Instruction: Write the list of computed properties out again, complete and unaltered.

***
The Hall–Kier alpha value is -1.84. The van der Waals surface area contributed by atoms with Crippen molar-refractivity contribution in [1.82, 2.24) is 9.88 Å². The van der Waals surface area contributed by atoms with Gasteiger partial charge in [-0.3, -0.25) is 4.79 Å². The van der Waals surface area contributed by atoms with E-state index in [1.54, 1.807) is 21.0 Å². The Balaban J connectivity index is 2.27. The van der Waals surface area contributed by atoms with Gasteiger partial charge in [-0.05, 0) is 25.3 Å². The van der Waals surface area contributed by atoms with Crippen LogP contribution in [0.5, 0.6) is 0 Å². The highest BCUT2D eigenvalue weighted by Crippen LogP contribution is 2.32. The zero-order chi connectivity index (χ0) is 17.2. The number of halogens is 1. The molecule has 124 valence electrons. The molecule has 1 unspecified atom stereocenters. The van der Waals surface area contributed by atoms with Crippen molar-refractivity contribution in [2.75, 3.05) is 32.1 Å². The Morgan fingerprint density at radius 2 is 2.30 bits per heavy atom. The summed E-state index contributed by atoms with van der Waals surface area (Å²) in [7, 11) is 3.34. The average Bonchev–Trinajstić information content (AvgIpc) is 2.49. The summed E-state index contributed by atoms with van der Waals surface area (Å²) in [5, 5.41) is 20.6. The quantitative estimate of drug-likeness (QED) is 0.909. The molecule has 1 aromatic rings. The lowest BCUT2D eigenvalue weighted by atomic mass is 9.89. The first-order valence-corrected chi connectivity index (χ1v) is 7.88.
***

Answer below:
The Hall–Kier alpha value is -1.84. The van der Waals surface area contributed by atoms with Crippen molar-refractivity contribution in [1.82, 2.24) is 9.88 Å². The van der Waals surface area contributed by atoms with Gasteiger partial charge in [-0.3, -0.25) is 4.79 Å². The van der Waals surface area contributed by atoms with E-state index in [1.54, 1.807) is 21.0 Å². The Balaban J connectivity index is 2.27. The van der Waals surface area contributed by atoms with Gasteiger partial charge in [-0.05, 0) is 25.3 Å². The van der Waals surface area contributed by atoms with Crippen LogP contribution in [0.5, 0.6) is 0 Å². The highest BCUT2D eigenvalue weighted by Crippen LogP contribution is 2.32. The zero-order chi connectivity index (χ0) is 17.2. The number of halogens is 1. The molecule has 124 valence electrons. The molecule has 1 unspecified atom stereocenters. The van der Waals surface area contributed by atoms with Crippen molar-refractivity contribution in [2.75, 3.05) is 32.1 Å². The Morgan fingerprint density at radius 2 is 2.30 bits per heavy atom. The summed E-state index contributed by atoms with van der Waals surface area (Å²) in [7, 11) is 3.34. The average Bonchev–Trinajstić information content (AvgIpc) is 2.49. The summed E-state index contributed by atoms with van der Waals surface area (Å²) in [5, 5.41) is 20.6. The quantitative estimate of drug-likeness (QED) is 0.909. The molecule has 1 aromatic rings. The lowest BCUT2D eigenvalue weighted by atomic mass is 9.89. The first-order valence-corrected chi connectivity index (χ1v) is 7.88.